Research-Based Parent Education and Support

Let the Children Play: Fostering Autonomy by Letting Go

Posted by on Sep 17, 2015 in Play | 0 comments

Let the Children Play:  Fostering Autonomy by Letting Go

Some parents nostalgically reminisce about their own childhoods filled with spontaneous play, when children went outside, found their own playmates and entertained themselves for hours on end. We have become increasingly concerned with safety and have developed an obsession with learning and the development of skills yet we mourn times gone by when life was simpler. However, parents today often feel guilty if we are not always 100% engaged with our children, maximizing every opportunity for learning while avoiding real and perceived dangers.

The good news is this – children still play and there are many steps parents can take to ensure that children’s play remains process oriented. We can (and should) return play to the domain of children, thereby increasing their autonomy in a developmentally appropriate way. Consider the following DOs and DON’Ts for parents to maximize playtime in order to meet the five criteria of play:

  • DO set aside ample time for children to play but DON’T adhere to a strict schedule. Maintain flexibility and responsiveness to children’s wants, needs and energy levels.
  • DO offer choices and provide toys that can be used in open-ended flexible ways and DON’T spend so much time planning projects for your children and directing their play.
  • DO encourage and expect siblings to play together at home and DON’T schedule too many playdates. Siblings and neighbors of different ages provide a wonderful opportunity for children to spontaneously interact in cross-age groupings that support creativity and development.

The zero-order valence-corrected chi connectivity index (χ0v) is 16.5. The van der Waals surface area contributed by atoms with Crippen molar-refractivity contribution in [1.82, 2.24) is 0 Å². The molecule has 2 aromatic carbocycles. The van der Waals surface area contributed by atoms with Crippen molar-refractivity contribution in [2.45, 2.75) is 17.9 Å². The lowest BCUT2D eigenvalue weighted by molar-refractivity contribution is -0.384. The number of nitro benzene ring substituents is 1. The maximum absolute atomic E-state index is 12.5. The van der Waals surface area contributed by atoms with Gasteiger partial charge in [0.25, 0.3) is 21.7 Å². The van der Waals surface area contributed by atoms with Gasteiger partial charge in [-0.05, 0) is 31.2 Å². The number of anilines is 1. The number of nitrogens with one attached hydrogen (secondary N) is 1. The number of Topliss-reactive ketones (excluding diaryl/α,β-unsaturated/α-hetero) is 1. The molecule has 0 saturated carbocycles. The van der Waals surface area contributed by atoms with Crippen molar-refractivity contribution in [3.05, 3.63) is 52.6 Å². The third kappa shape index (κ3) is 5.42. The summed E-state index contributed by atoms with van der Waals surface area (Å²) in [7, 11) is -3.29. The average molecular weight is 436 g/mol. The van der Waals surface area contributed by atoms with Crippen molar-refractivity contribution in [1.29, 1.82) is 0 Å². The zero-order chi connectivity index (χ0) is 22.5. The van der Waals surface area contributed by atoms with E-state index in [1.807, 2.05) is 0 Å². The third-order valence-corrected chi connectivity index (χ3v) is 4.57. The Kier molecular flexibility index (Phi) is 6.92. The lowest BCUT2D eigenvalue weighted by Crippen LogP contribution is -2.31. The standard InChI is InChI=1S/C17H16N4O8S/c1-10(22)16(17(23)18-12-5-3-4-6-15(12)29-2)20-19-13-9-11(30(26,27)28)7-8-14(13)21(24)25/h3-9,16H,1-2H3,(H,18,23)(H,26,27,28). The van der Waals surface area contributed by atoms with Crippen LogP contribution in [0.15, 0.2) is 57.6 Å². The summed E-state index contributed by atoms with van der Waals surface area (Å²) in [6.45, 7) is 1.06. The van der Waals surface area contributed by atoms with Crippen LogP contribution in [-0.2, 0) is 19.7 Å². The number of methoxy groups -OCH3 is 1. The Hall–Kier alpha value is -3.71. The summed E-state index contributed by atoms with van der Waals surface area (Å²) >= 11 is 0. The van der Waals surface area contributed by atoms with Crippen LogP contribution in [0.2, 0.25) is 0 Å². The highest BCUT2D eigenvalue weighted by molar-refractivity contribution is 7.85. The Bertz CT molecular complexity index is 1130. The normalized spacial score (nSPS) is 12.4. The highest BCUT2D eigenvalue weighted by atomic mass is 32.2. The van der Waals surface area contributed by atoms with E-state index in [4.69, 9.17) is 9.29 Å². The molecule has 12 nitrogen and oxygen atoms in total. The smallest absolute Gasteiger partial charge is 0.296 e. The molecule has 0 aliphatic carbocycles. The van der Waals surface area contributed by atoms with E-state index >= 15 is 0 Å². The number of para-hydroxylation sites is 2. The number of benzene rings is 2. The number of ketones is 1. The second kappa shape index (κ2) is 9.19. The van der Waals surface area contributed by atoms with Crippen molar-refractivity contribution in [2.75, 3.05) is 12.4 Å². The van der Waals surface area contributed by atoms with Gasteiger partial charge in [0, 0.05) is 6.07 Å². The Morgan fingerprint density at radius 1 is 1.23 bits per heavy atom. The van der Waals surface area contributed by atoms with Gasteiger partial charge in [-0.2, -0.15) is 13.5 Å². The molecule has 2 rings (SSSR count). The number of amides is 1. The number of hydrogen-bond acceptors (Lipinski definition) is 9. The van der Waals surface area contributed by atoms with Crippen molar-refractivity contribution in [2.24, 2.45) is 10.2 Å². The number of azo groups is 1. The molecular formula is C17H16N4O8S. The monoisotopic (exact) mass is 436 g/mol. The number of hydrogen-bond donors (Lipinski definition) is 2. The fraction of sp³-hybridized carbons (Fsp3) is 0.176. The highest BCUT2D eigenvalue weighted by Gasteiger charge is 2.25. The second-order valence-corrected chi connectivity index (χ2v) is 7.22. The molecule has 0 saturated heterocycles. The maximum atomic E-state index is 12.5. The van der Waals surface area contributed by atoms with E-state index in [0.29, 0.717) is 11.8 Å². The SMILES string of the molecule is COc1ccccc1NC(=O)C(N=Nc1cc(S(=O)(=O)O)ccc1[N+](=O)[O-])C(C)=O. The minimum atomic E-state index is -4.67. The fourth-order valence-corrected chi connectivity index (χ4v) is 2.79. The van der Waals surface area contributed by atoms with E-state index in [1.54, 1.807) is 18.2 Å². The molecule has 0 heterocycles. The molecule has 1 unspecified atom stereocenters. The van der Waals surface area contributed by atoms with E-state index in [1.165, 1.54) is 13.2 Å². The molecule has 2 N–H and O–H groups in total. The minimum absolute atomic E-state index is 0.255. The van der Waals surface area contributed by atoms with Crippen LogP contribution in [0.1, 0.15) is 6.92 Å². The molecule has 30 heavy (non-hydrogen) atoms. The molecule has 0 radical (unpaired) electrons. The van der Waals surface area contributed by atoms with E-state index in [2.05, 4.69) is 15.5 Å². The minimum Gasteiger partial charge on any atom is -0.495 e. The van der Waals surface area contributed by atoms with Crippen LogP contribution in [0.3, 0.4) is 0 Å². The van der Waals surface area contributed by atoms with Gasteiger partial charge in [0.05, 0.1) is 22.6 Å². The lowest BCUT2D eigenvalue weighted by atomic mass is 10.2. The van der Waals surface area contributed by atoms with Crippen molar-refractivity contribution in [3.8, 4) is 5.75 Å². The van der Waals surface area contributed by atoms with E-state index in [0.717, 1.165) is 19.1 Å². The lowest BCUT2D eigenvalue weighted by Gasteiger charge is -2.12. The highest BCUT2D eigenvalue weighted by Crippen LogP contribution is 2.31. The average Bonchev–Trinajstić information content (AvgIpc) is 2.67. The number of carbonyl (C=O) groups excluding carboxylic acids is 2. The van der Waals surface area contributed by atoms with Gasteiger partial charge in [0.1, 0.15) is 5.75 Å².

• DO require cleanup after playtime. Children of all ages can participate in picking up toys and restoring the play-space to an inviting environment that encourages more creative play next time. DON’T leave the same toys out time after time. If a toy has not been used for a while, consider placing it in a new and perhaps prominent location for the child to discover.
  • DO keep your hands busy with chores nearby, but DON’T try to read, work or talk on the phone. Children have an uncanny ability of knowing when your attention is fully occupied elsewhere and will certainly seek out your attention. If you are doing dishes, folding clothes or cooking dinner nearby, your child will see that you are engaged in an important activity and you can observe them from a distance.
  • DO occasionally enter into the play by following your children’s cues and the rules they have negotiated. Entering the play in this way can be a good way of extending the play or introducing a new element if done well. DON’T interrupt the play by quizzing the children about what they are doing or attempting to analyze their actions.
  • DO accept and encourage alternate rules and uses of toys and games. DON’T adhere to convention by requiring that directions on the toy’s boxes or rules as you remember them be followed.
  • DO allow the children to solve their own problems and engage in rough and tumble play. DON’T allow them to physically or emotionally hurt one another. Thus it is important to remain a peripheral observer who uses wisdom to know when to intervene. Resist the urge to jump in without first giving children a chance to work things out on their own.

“A bird doesn’t sing because it has an answer, it sings because it has a song.”   Maya Angelou

Children don’t play because they have a learning objective, they play because it is fun and they like it.

We need to give them the time, space and opportunity to do just that. The benefits of play will become more apparent if we do.

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